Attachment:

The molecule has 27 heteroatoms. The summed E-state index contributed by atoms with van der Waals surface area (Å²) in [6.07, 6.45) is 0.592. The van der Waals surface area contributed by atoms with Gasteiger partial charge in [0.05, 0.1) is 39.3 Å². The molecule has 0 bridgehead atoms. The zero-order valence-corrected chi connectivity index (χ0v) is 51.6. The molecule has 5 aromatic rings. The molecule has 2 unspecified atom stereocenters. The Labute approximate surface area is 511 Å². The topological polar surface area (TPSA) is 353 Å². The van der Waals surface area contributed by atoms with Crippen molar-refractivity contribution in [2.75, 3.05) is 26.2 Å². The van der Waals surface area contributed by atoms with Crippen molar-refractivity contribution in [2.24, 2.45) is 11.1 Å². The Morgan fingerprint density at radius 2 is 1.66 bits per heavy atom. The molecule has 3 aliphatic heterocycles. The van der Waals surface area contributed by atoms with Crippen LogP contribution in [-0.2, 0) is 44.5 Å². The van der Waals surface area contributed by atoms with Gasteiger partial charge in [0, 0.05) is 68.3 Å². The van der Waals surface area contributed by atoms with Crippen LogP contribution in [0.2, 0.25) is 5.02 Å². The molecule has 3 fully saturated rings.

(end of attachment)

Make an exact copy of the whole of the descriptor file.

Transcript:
The molecule has 27 heteroatoms. The summed E-state index contributed by atoms with van der Waals surface area (Å²) in [6.07, 6.45) is 0.592. The van der Waals surface area contributed by atoms with Gasteiger partial charge in [0.05, 0.1) is 39.3 Å². The molecule has 0 bridgehead atoms. The zero-order valence-corrected chi connectivity index (χ0v) is 51.6. The molecule has 5 aromatic rings. The molecule has 2 unspecified atom stereocenters. The Labute approximate surface area is 511 Å². The topological polar surface area (TPSA) is 353 Å². The van der Waals surface area contributed by atoms with Crippen molar-refractivity contribution in [2.75, 3.05) is 26.2 Å². The van der Waals surface area contributed by atoms with Crippen molar-refractivity contribution in [2.24, 2.45) is 11.1 Å². The Morgan fingerprint density at radius 2 is 1.66 bits per heavy atom. The molecule has 3 aliphatic heterocycles. The van der Waals surface area contributed by atoms with Crippen LogP contribution in [-0.2, 0) is 44.5 Å². The van der Waals surface area contributed by atoms with Gasteiger partial charge in [0, 0.05) is 68.3 Å². The van der Waals surface area contributed by atoms with Crippen LogP contribution in [0.2, 0.25) is 5.02 Å². The molecule has 3 fully saturated rings.